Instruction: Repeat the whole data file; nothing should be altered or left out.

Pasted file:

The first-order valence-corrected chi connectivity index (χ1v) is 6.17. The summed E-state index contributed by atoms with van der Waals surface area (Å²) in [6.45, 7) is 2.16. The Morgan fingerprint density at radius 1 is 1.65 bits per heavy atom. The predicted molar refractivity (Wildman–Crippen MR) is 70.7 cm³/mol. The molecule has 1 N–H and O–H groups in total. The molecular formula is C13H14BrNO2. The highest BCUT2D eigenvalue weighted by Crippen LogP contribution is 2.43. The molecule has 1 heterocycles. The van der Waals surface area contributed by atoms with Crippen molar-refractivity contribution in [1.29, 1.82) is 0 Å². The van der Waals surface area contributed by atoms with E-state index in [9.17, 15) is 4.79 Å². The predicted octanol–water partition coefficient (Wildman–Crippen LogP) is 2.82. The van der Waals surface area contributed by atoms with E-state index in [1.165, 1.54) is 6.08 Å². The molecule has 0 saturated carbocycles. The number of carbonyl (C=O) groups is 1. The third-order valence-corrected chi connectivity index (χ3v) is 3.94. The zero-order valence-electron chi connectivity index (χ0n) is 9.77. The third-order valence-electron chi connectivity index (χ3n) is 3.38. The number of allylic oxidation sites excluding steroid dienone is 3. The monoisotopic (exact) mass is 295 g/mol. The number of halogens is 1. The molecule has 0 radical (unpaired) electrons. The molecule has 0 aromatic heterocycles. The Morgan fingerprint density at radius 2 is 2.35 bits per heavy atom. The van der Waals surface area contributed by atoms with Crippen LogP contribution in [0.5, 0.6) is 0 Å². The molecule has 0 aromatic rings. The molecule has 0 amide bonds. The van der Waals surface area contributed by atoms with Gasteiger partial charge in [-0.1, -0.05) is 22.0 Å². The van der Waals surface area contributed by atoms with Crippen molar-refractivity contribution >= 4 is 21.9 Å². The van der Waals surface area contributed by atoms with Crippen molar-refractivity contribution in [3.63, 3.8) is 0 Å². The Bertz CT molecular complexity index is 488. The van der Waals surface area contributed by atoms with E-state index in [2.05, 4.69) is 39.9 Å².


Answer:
The first-order valence-corrected chi connectivity index (χ1v) is 6.17. The summed E-state index contributed by atoms with van der Waals surface area (Å²) in [6.45, 7) is 2.16. The Morgan fingerprint density at radius 1 is 1.65 bits per heavy atom. The predicted molar refractivity (Wildman–Crippen MR) is 70.7 cm³/mol. The molecule has 1 N–H and O–H groups in total. The molecular formula is C13H14BrNO2. The highest BCUT2D eigenvalue weighted by Crippen LogP contribution is 2.43. The molecule has 1 heterocycles. The van der Waals surface area contributed by atoms with Crippen molar-refractivity contribution in [1.29, 1.82) is 0 Å². The van der Waals surface area contributed by atoms with E-state index in [9.17, 15) is 4.79 Å². The predicted octanol–water partition coefficient (Wildman–Crippen LogP) is 2.82. The van der Waals surface area contributed by atoms with E-state index in [1.165, 1.54) is 6.08 Å². The molecule has 0 saturated carbocycles. The number of carbonyl (C=O) groups is 1. The third-order valence-corrected chi connectivity index (χ3v) is 3.94. The zero-order valence-electron chi connectivity index (χ0n) is 9.77. The third-order valence-electron chi connectivity index (χ3n) is 3.38. The number of allylic oxidation sites excluding steroid dienone is 3. The monoisotopic (exact) mass is 295 g/mol. The number of halogens is 1. The molecule has 0 radical (unpaired) electrons. The molecule has 0 aromatic heterocycles. The Morgan fingerprint density at radius 2 is 2.35 bits per heavy atom. The van der Waals surface area contributed by atoms with Crippen LogP contribution in [0.5, 0.6) is 0 Å². The molecule has 0 aromatic rings. The molecule has 0 amide bonds. The van der Waals surface area contributed by atoms with Gasteiger partial charge in [-0.1, -0.05) is 22.0 Å². The van der Waals surface area contributed by atoms with Crippen molar-refractivity contribution >= 4 is 21.9 Å². The van der Waals surface area contributed by atoms with Crippen molar-refractivity contribution in [3.63, 3.8) is 0 Å². The Bertz CT molecular complexity index is 488. The van der Waals surface area contributed by atoms with E-state index in [2.05, 4.69) is 39.9 Å².